Little is known about family relationships and daily activities in dual-earner families. This proposal examines parents' work involvement (how much they work and how absorbed they are in that work) and their involvement with their school-aged sons and daughters (including monitoring and conjoint activities). In addition, these aspects of parents' lives are examined in relation to their children's daily activities (with and without parents), the quality of the children's family relationships, and the children's personal well-being. Because children's summer vacation may pose a challenge to employed parents in terms of supervision, this study compares how dual-earner parents (and a small control group of single-earner families) handle supervision and parent-child activities during the school year versus the summer. We are interested in how parents negotiate the competing demands of work and child-rearing and in the impact of different strategies on the child. The sample includes 150 two-parent families, 100 of which are dual-earner and 50 of which have a father as sole wage-earner and a homemaker mother. In each family, the oldest child will initially be in the fifth grade and serve as the target child, and there will be at least one younger sibling. Each family will be interviewed four times: the winter of the target child's fifth grade year, the summer between fifth and sixth grade, the winter of the sixth grade year, and the following summer. Each phase of data collection involves two kinds of interviews: home interviews in which mother, father and target child report separately about parental work situations, child care arrangements, and the child's well-being (defined as self-esteem, social competence, and the extent to which the child displays internalizing and externalizing symptoms); and a series of 7 telephone interviews per phase in which children report on their activities during that day and parents report both on their activities with the child and their knowledge about the child's activities in their absence (to measure supervision.) The study will provide information on how dual-earner parents structure daily activities--under conditions of varying levels of commitment to the workplace, and the implications of these arrangements for the well-being of school-aged boys and girls. We will also explore whether similar family patterns operate and have similar effects in families with a single wage-earner father and a homemaker mother. The study will shed light on how these processes change over time and vary depending upon the season.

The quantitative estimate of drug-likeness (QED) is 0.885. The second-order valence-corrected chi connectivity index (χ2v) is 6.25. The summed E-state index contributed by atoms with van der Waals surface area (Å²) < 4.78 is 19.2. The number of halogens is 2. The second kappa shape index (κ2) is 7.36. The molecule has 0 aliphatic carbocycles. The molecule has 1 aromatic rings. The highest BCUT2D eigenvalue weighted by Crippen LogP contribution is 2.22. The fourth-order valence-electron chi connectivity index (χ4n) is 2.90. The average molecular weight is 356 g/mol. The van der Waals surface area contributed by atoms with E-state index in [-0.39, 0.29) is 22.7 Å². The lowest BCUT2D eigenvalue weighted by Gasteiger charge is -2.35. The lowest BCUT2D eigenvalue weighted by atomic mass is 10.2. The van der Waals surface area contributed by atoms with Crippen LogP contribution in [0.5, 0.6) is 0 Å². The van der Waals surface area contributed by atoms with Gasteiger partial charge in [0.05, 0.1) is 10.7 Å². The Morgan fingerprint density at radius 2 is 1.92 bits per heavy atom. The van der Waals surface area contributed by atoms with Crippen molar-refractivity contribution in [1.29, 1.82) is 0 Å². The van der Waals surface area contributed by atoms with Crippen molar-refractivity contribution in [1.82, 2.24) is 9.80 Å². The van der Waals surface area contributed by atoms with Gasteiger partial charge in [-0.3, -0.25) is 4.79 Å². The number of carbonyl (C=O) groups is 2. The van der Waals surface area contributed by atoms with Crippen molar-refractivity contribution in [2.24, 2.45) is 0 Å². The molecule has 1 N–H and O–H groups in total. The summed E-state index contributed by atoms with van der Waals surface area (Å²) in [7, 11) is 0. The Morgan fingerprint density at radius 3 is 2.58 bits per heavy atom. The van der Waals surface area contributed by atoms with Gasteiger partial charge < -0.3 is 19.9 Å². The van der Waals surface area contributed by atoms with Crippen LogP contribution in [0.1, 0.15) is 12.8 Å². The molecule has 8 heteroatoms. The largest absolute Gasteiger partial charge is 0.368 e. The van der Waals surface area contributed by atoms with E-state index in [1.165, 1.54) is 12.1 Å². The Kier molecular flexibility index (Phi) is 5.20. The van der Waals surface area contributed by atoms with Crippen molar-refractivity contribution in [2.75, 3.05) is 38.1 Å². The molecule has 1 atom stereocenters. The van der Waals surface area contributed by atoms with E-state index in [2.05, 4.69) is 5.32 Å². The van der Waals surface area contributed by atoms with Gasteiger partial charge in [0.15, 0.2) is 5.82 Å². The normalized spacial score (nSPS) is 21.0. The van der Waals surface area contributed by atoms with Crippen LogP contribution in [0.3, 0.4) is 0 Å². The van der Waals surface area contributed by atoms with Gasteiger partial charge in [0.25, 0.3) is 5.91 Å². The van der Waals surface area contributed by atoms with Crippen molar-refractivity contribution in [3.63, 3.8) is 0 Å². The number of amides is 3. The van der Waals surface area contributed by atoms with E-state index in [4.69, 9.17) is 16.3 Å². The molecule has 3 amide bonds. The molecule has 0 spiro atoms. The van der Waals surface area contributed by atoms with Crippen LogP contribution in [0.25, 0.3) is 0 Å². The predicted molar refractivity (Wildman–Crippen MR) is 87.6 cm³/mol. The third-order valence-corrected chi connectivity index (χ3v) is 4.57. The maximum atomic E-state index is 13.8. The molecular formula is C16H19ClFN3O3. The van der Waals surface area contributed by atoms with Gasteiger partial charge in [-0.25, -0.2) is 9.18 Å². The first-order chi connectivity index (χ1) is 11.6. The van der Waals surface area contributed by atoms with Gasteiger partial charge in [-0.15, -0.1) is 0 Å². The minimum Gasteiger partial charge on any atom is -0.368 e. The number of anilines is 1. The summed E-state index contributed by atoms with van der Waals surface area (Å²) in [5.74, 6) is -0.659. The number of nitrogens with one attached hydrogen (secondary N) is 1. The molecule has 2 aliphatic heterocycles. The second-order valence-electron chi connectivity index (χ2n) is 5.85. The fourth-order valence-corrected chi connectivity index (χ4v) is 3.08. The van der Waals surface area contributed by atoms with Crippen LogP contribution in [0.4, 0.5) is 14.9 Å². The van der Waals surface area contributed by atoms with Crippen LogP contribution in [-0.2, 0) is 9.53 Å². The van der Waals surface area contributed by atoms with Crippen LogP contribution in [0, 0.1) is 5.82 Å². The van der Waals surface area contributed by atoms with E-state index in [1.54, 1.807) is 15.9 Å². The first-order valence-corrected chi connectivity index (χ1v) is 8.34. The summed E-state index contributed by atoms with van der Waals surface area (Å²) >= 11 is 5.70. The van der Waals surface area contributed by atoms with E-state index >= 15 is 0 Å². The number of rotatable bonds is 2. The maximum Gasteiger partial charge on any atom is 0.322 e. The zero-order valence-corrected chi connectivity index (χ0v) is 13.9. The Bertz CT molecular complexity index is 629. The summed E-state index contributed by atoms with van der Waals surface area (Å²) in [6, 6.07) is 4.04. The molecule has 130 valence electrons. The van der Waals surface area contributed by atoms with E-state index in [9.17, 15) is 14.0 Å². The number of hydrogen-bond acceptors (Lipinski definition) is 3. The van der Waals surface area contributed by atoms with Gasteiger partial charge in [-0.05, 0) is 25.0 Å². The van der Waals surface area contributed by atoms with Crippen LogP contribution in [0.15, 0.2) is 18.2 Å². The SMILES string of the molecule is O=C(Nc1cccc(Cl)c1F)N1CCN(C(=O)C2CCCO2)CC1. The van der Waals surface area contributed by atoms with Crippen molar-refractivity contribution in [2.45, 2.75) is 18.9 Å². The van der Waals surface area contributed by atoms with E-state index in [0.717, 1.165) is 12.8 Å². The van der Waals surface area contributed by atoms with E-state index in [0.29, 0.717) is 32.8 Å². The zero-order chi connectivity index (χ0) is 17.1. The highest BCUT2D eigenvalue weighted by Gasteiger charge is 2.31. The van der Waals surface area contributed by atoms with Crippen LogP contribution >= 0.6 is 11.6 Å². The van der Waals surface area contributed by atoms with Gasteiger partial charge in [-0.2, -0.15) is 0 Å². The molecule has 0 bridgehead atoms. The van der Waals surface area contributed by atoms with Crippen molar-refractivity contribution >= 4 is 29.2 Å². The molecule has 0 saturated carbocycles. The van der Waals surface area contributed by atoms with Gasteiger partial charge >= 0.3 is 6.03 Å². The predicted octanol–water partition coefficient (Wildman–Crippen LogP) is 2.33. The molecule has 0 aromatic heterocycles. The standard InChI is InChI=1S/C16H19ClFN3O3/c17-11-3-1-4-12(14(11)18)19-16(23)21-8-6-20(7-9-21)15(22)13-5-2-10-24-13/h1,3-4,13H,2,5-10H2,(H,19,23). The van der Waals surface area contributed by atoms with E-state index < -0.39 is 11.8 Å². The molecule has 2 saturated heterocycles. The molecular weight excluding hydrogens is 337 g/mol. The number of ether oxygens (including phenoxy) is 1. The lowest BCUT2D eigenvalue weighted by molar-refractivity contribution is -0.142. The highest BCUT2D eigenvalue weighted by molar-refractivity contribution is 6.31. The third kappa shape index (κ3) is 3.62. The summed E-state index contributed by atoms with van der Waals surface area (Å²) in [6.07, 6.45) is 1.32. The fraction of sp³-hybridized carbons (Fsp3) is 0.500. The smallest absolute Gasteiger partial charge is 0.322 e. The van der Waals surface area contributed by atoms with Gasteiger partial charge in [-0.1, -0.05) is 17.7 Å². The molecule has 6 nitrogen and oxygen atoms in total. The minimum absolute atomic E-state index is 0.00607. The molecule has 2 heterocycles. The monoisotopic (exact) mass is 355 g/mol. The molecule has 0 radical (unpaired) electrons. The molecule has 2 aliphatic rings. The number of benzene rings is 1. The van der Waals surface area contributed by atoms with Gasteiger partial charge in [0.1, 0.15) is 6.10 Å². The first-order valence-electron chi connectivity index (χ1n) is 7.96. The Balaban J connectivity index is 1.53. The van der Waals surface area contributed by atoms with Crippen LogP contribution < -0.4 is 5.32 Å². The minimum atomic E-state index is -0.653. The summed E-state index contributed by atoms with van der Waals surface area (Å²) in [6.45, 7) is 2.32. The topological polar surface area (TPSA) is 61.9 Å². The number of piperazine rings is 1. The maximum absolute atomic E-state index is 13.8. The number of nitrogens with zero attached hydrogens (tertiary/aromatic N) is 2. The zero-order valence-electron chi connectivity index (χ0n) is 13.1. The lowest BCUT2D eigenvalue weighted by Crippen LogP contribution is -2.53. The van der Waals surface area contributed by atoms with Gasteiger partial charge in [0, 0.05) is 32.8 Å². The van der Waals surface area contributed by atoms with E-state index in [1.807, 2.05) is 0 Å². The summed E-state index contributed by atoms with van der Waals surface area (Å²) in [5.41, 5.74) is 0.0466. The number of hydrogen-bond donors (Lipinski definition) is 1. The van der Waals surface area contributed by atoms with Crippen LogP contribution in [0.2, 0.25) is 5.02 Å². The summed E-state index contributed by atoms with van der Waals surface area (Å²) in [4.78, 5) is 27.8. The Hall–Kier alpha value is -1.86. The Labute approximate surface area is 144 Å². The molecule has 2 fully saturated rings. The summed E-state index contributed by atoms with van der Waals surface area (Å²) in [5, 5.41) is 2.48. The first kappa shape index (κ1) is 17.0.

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|Crouter, A C; Maguire, M C (1998) Seasonal and weekly rhythms: windows into variability in family socialization experiences in early adolescence. New Dir Child Adolesc Dev :69-82|
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